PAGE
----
We may dangle time on devices as a reward - or limit access as a punishment. But does it work as a long-term strategy?
Whether it’s gaming, social media or streaming video, kids’ attachment to their screens is fierce. So it’s not hard to understand why so many of us resort to using screen-time as a way to manage behaviour.
Recent research found around 65 percent of parents of teens admitted confiscating phones or revoking internet privileges as a disciplinary tactic - and the true number is probably a lot higher.
Younger kids are routinely rewarded with tablet-time for good behaviour, from eating all their vegetables to using the potty before bedtime. (One family we know even uses screen-time to bribe - excuse me, “encourage” - their 3-year-old to brush her teeth.)
“I’m a really good boy, that’s why I have two iPads.”
Research participant, age 8
Older kids get to play their games or watch videos after homework is done or chores completed. And there’s nothing wrong with that … or is there?
It "works" - right?
Experts advise caution with this approach. Not because it doesn’t “work” in the short term, because it often does. But because of the messages it’s sending.
“While it’s important to recognise a child’s achievements, kids can begin to associate technology with being ‘good’ and making their parents proud,” warns learning and technology expert Dr. Joanne Orlando of Western Sydney University.
“I’m a really good boy, that’s why I have two iPads,” one eight-year-old explained to her.
What’s more, Dr. Orlando notes, parents should be careful about encouraging kids to think about screen-time as a kind of digital dessert - the gratification that comes after eating all of one’s metaphorical broccoli, aka the rest of life.
That diminishes what screens do for us - developing one’s identity, acquiring new skills, exercising creativity, creating positive social connections - while at the same time suggesting that offline life is simply not as valuable.
Parents should be careful about encouraging kids to think about screen-time as a kind of digital dessert - the gratification that comes after eating all of one’s metaphorical broccoli, aka the rest of life.
As for confiscating technology as a punishment, Orlando’s research found that it was particularly harmful for teens. Instead of encouraging more positive behaviour - more respect, greater compliance with family rules - kids simply grew resentful, distrustful and sneaky.
Taking away phone privileges is an understandable impulse - but it may lead to even bigger problems.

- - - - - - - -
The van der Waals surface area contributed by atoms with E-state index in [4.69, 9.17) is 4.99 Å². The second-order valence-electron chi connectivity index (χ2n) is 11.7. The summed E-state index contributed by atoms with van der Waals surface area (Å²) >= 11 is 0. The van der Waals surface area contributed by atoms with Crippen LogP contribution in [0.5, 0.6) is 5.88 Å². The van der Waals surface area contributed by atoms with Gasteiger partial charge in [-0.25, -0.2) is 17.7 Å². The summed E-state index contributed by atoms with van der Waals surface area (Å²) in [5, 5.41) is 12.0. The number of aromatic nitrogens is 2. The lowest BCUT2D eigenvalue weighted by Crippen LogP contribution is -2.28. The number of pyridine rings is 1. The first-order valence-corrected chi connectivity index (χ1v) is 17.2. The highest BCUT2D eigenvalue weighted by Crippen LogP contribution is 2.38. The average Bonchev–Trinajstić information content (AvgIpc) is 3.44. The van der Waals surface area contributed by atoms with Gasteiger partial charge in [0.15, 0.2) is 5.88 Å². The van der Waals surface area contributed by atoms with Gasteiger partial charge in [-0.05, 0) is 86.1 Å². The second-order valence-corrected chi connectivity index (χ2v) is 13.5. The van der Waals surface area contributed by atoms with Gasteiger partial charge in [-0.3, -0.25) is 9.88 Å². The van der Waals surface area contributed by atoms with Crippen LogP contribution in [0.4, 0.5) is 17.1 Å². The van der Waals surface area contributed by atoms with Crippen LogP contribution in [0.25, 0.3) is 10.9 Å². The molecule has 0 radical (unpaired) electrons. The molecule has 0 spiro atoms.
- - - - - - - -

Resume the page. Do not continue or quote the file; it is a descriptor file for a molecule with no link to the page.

“If their phone was taken away, they often withdrew from their parents,” Orlando explains. “Instead of focusing on what they’d done wrong, they fixated on not having a phone and finding someone else’s to use in the meantime.”
But the worst and most common outcome? Teens will no longer feel safe about confiding in parents about safety issues they may encounter online: cyberbullying, exposure to unwanted sexual content, or contact with a potential predator.
As one 15-year-old confided to Orlando, “I don’t tell my parents much now about what happens to me because I don’t want my phone taken off me.”
So what’s a parent to do?
Make sure the punishment fits the crime
If the misbehaviour has nothing to do with technology, avoid using technology to manage it. Instead, formulate a strategy that will help them understand and improve on their actions, whether that means communicating more respectfully or completing chores or schoolwork in a responsible manner.
Be a positive role model
If you are glued to your phone 24/7, looking up only to bark at your kids to “get off that game!” … well, you get the idea. Be the change you want to see in your family.
Use a range of strategies
And make sure most of them are not screen-related. Why? Because “there’s a point when using technology to manage behaviour simply doesn’t work anymore.”
More importantly, Orlando notes, “We need to shift the focus away from parenting that relies on threats and rewards, to one that nurtures meaningful parent-child and child-technology relationships.”
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